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What Happens To Untreated Childhood Obesity & When To Go To Doctor?

Childhood obesity is a well-known social health concern. It is linked with a greater likelihood of untimely mortality and frailty in later life. Overweight and obese children tend to live overweight in adolescents and to develop chronic diseases.

In the United States, the proportion of kids and juveniles influenced by obesity has more than trebled since the 1960s. They are initiated by the rise in the magnitude and the extent of obese cells in the body. Your physician may analyze obese and overweight based on your medical record, physical assessments that validate you have a high body mass index (BMI) and probably a high waist circumference, and evaluations to prevent other health ailments.

What Happens To Untreated Childhood Obesity ?

What Happens To Untreated Childhood Obesity?

Levels of childhood obesity are increasing at alarming rates in many countries and most of the health problems associated with obesity will become obvious in adulthood. Childhood overweight and obesity have both direct and lasting health consequences.1 When the condition is left untreated it results in

Type 2 Diabetes Mellitus: Obesity has led to an extraordinary surge in the incidence of type 2 diabetes in both children and adults. The etiologic procedure in type 2 diabetes mellitus initiates with obesity and insulin resistance, which in turn results in infection and damage of the pancreas’ β cells by several chemical arbitrators.

Heart Disease And Stroke: One of the important health implications of childhood and adolescent obesity includes the risk of cardiovascular disease. An increase in body fat can directly contribute to heart disease through atrial dilation, ventricular enlargement, and atherosclerosis. When this is left untreated the person’s heart cannot pump enough blood to meet the needs of the body and results in heart failure.

Musculoskeletal Disorders: The influence of being overweight or obese on a child’s skeletal system has been reported in terms of joint health and dysfunction resulting in more ankle, foot and knee problems. Childhood obesity left untreated may limit your range of motion or reduce your ability to grip objects.

Certain Types Of Cancer: Childhood obesity has an increased risk of cardiometabolic disease and cancer in adulthood. More than 1 in 20 cancer cases are caused by excess weight and people keeping a healthy weight could prevent around 22,800 cases of cancer every year. Types of cancer caused by excess overweight are breast cancer, bowel, womb, oesophageal, ovarian, thyroid, blood cancer, and meningioma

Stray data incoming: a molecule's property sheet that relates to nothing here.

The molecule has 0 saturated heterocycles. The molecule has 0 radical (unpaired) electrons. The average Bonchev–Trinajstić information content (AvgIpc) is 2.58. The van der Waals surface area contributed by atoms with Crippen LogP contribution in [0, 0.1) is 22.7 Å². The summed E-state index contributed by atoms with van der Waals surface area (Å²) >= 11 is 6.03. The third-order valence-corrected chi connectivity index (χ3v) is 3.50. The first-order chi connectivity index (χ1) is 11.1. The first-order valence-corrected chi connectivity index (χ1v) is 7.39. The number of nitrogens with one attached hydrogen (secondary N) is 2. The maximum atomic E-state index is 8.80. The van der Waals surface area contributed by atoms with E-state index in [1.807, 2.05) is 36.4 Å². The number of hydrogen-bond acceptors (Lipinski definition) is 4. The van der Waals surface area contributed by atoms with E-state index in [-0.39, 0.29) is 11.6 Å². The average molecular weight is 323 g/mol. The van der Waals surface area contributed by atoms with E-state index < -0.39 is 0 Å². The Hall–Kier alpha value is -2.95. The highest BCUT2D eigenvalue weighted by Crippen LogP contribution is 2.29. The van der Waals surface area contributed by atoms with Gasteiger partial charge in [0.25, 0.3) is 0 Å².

Respiratory Disorder- Obesity results in low lung volumes, likely through increased loading of the chest wall and abdomen. The condition left untreated increases the severity of asthma. In addition, it also increases the risk of systematic and pulmonary complications.2,3

When To Go To The Doctor For Childhood Obesity?

When To Go To The Doctor For Childhood Obesity?

If you’re anxious that your son/daughter is setting on excess weight, speak to his or her health care provider. The health care specialist will contemplate your child’s record of development and growth, your family’s weight-for-height record, and where your infant placed on the growth tables. There are a few instances during which you should seek immediate medical attention. They are

  • If you or your peers/associates think your child is obese
  • If your child or your adolescents face bullying or depressed and expresses concern on their weight
  • If your child or your adolescents cannot keep par with their friends/peers in sports or other physical activities owing to weight issues.

Your child’s family physician or health care provider will most likely make the preliminary analysis of pediatric obesity. If your child has complications from being obese, you might be referred to additional specialists to help manage these complications.4,5


Also Read:

Team PainAssist
Team PainAssist
Written, Edited or Reviewed By: Team PainAssist, Pain Assist Inc. This article does not provide medical advice. See disclaimer
Last Modified On:July 12, 2023

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